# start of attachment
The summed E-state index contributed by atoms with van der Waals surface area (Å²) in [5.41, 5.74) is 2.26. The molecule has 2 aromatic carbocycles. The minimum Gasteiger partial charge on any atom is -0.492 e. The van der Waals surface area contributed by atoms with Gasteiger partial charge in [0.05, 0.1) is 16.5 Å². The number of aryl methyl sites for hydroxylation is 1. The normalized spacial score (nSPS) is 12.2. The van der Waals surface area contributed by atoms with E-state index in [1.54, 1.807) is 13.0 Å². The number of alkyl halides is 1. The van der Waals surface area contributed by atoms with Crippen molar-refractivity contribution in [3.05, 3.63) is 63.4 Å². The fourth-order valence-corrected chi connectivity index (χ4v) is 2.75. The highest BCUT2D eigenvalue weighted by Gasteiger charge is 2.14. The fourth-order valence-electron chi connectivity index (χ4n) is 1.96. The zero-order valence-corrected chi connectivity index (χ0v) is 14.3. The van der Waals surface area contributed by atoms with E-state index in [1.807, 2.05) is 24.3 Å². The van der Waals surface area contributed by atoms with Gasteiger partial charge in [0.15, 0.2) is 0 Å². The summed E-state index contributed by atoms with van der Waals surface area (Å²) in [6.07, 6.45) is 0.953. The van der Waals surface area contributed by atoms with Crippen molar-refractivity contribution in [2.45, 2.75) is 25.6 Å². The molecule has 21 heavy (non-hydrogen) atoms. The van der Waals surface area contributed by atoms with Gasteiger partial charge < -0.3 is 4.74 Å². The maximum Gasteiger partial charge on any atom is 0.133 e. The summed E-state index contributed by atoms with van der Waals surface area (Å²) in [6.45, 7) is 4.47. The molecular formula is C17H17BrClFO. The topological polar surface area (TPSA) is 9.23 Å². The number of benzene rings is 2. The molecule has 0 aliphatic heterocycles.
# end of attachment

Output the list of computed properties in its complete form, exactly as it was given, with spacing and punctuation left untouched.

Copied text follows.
The summed E-state index contributed by atoms with van der Waals surface area (Å²) in [5.41, 5.74) is 2.26. The molecule has 2 aromatic carbocycles. The minimum Gasteiger partial charge on any atom is -0.492 e. The van der Waals surface area contributed by atoms with Gasteiger partial charge in [0.05, 0.1) is 16.5 Å². The number of aryl methyl sites for hydroxylation is 1. The normalized spacial score (nSPS) is 12.2. The van der Waals surface area contributed by atoms with E-state index in [1.54, 1.807) is 13.0 Å². The number of alkyl halides is 1. The van der Waals surface area contributed by atoms with Crippen molar-refractivity contribution in [3.05, 3.63) is 63.4 Å². The fourth-order valence-corrected chi connectivity index (χ4v) is 2.75. The highest BCUT2D eigenvalue weighted by Gasteiger charge is 2.14. The fourth-order valence-electron chi connectivity index (χ4n) is 1.96. The zero-order valence-corrected chi connectivity index (χ0v) is 14.3. The van der Waals surface area contributed by atoms with E-state index in [1.807, 2.05) is 24.3 Å². The van der Waals surface area contributed by atoms with Gasteiger partial charge in [0.15, 0.2) is 0 Å². The summed E-state index contributed by atoms with van der Waals surface area (Å²) in [6.07, 6.45) is 0.953. The van der Waals surface area contributed by atoms with Crippen molar-refractivity contribution in [2.45, 2.75) is 25.6 Å². The molecule has 21 heavy (non-hydrogen) atoms. The van der Waals surface area contributed by atoms with Gasteiger partial charge < -0.3 is 4.74 Å². The maximum Gasteiger partial charge on any atom is 0.133 e. The summed E-state index contributed by atoms with van der Waals surface area (Å²) in [6.45, 7) is 4.47. The molecular formula is C17H17BrClFO. The topological polar surface area (TPSA) is 9.23 Å². The number of benzene rings is 2. The molecule has 0 aliphatic heterocycles.